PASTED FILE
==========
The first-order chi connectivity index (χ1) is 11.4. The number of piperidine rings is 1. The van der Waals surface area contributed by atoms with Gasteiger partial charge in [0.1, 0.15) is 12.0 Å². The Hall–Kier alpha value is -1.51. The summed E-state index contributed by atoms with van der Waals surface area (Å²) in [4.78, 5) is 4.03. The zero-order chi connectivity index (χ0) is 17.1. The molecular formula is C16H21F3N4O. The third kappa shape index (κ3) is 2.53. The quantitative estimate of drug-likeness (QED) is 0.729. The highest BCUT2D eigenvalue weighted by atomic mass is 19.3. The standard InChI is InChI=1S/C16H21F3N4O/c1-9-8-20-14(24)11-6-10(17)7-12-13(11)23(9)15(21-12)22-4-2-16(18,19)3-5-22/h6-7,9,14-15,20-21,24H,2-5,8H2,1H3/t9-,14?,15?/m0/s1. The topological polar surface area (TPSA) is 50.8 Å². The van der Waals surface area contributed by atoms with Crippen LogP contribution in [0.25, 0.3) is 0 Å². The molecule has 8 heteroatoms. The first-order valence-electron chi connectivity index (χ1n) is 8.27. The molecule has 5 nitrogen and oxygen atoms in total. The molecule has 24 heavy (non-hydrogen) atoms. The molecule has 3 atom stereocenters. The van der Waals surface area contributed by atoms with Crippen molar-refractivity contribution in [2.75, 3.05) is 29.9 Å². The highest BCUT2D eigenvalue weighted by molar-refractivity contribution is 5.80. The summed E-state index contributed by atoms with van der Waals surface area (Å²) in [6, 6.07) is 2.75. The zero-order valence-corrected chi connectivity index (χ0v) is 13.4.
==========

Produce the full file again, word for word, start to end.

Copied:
The first-order chi connectivity index (χ1) is 11.4. The number of piperidine rings is 1. The van der Waals surface area contributed by atoms with Gasteiger partial charge in [0.1, 0.15) is 12.0 Å². The Hall–Kier alpha value is -1.51. The summed E-state index contributed by atoms with van der Waals surface area (Å²) in [4.78, 5) is 4.03. The zero-order chi connectivity index (χ0) is 17.1. The molecular formula is C16H21F3N4O. The third kappa shape index (κ3) is 2.53. The quantitative estimate of drug-likeness (QED) is 0.729. The highest BCUT2D eigenvalue weighted by atomic mass is 19.3. The standard InChI is InChI=1S/C16H21F3N4O/c1-9-8-20-14(24)11-6-10(17)7-12-13(11)23(9)15(21-12)22-4-2-16(18,19)3-5-22/h6-7,9,14-15,20-21,24H,2-5,8H2,1H3/t9-,14?,15?/m0/s1. The topological polar surface area (TPSA) is 50.8 Å². The van der Waals surface area contributed by atoms with Crippen LogP contribution in [0.25, 0.3) is 0 Å². The molecule has 8 heteroatoms. The first-order valence-electron chi connectivity index (χ1n) is 8.27. The molecule has 5 nitrogen and oxygen atoms in total. The molecule has 24 heavy (non-hydrogen) atoms. The molecule has 3 atom stereocenters. The van der Waals surface area contributed by atoms with Crippen molar-refractivity contribution in [2.75, 3.05) is 29.9 Å². The highest BCUT2D eigenvalue weighted by molar-refractivity contribution is 5.80. The summed E-state index contributed by atoms with van der Waals surface area (Å²) in [6, 6.07) is 2.75. The zero-order valence-corrected chi connectivity index (χ0v) is 13.4.